Divers collected bigeyes off the coast of New Zealand and brought them to a laboratory where their groups and vocalizations could be tested. Groups of 24 individuals were used in large aquarium tanks rigged with advanced, underwater speakers, recorders, and cameras. Researchers first wanted to see how these fish responded to increasing levels of ambient coastal sounds. Fish were played 10 minutes of ambient sounds followed by 10 minutes of silence. During the 10 minutes fish were played sound, school cohesion (determined by the area occupied by the 24 fish) was high. But when the sounds were turned off, dispersal of the school drastically increased (Fig. 5), and in some cases, the amount of vocalization increased. Here, fish are sticking together in a noisy environment.

Fig. 5: This graph show the group cohesion based on 3 levels of ambient sound, both during and after the sounds are played. The black bars show that cohesion is higher when ambient sounds are turned off.

Fig. 5: This graph show the group cohesion based on 3 levels of ambient sound, both during and after the sounds are played. The gray bars show that cohesion is higher when ambient sounds are on.

Researchers also tested how the fish schools responded to vocalizations by their own species, they did this by playing previously recorded bigeye sounds. When played these recordings, the 24 fish were found to increase their cohesion and also were more vocal themselves (Fig. 6 and 7). Basically, these fish become more cohesive when they can hear one another, direct evidence of vocalizations being used to keep the school together.

Fig. 6: This figure shows group cohesion, here when sounds of their own species are played, the groups stick closer together.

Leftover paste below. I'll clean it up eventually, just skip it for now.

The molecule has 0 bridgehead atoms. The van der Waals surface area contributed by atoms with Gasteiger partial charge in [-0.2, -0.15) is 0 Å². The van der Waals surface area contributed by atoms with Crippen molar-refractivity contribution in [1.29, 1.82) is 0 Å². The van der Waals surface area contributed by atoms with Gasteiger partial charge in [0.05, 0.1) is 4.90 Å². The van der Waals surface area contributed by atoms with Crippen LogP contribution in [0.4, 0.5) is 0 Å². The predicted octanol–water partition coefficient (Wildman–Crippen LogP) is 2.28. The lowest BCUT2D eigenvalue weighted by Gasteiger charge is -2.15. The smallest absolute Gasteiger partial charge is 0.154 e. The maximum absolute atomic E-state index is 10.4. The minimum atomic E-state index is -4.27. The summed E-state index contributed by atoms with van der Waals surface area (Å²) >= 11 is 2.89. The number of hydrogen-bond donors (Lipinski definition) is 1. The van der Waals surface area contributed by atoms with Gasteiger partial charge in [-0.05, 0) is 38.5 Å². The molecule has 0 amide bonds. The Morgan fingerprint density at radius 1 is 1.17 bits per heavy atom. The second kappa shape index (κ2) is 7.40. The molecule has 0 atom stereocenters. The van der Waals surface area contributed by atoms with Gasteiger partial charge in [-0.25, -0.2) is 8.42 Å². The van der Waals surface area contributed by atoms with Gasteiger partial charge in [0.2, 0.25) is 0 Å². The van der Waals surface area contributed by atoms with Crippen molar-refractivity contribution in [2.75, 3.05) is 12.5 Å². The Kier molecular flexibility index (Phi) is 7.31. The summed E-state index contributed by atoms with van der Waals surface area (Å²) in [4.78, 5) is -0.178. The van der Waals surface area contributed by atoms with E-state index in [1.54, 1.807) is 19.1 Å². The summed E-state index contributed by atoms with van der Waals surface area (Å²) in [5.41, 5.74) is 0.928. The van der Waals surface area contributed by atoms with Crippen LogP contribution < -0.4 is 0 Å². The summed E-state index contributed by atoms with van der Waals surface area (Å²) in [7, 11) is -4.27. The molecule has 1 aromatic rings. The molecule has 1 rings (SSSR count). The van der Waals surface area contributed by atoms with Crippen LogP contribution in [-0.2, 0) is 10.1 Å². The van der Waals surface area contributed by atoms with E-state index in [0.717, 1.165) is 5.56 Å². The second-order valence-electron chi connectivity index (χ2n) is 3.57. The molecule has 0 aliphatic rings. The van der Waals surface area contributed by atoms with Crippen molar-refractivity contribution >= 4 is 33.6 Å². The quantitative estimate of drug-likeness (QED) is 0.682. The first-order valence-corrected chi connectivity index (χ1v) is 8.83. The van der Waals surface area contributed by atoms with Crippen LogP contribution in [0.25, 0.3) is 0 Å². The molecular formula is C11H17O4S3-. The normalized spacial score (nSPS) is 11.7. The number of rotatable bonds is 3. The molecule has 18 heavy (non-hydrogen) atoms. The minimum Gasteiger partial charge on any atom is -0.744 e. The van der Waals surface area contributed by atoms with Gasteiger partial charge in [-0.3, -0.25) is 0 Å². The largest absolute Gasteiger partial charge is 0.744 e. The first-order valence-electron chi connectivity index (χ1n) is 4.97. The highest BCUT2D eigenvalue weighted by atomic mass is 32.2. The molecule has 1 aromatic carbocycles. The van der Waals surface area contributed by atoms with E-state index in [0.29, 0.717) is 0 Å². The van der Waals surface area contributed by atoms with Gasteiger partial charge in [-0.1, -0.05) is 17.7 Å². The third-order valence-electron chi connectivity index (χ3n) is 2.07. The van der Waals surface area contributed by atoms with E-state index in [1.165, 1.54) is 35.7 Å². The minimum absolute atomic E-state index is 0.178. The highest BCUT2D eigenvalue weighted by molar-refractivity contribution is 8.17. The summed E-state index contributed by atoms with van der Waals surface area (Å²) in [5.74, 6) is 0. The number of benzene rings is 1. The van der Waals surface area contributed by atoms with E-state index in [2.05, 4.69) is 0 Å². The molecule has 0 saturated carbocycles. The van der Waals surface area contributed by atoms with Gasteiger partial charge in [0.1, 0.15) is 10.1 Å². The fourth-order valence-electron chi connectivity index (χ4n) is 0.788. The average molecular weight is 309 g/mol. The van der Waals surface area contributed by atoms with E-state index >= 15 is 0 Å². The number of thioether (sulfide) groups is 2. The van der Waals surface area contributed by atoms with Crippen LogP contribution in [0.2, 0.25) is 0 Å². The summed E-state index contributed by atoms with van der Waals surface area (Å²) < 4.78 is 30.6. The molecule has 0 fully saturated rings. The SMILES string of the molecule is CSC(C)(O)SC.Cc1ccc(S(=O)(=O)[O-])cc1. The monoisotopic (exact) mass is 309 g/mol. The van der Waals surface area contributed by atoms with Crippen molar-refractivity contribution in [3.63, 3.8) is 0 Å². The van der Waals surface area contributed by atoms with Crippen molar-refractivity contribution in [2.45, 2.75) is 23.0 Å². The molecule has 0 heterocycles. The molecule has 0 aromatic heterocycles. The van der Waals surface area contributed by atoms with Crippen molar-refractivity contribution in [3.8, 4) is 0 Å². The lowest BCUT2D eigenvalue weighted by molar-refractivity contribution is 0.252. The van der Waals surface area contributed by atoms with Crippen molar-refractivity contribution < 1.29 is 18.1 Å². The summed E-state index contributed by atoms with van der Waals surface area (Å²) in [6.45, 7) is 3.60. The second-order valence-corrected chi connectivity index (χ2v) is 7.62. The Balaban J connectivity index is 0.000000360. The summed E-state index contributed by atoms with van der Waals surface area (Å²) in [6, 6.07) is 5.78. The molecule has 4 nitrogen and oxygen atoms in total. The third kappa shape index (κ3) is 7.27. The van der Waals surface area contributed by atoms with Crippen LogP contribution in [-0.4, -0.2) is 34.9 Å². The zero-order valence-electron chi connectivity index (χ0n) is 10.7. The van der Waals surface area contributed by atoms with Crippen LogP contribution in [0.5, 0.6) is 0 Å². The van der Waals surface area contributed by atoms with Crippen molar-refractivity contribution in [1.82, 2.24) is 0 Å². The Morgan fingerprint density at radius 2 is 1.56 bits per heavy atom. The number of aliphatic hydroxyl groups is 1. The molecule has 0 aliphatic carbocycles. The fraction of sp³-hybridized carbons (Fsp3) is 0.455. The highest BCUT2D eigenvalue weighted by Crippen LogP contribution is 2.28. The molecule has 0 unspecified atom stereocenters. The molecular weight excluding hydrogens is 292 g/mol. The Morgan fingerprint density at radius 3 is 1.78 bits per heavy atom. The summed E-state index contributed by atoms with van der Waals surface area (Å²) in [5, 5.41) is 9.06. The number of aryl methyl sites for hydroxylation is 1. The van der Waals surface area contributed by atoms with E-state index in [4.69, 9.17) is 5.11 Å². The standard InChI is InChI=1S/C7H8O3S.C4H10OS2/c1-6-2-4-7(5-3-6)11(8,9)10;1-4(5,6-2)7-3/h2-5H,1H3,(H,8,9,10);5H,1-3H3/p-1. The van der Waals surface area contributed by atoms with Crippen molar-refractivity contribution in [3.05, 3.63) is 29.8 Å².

Fig. 6: This figure shows group cohesion, here when sounds of their own species are played, the groups stick closer together.

Fig. 7: When hearing vocalizations of other bigeyes, these fish become more actively vocal themselves.

Fig. 7: When hearing vocalizations of other bigeyes, these fish become more actively vocal themselves.

 

 

 

 

 

 

 

 

 

The Significance:

Never before have vocalizations used as contact calls been observed in fish. While contact calls have been observed in many other animals, finding it in fish highlights that this is the oldest evolutionary group to employ this method of cohesion. This study shows a new way in which fish can utilize sounds cues, rather than finding a mate or defending territory: fish use sound to make sure their group stays together. Studies like this show how researchers can use cutting edge audio technology in novel ways to uncover new behaviors in fish, opening the door for many future studies.

 

Gordon Ober
PhD. Student/Ecologist/Craft Beer Enthusiast

I am a doctoral student in the Thornber Lab at the University of Rhode Island. I am a climate scientist and marine community ecologist studying how climate change, specifically ocean acidification and eutrophication, alters coastal trophic interactions and species assemblages. Before starting at URI, I received a BS in Ecology and Evolutionary Biology from the University of Connecticut followed by 2 years as a research assistant in autism genetics at Yale University.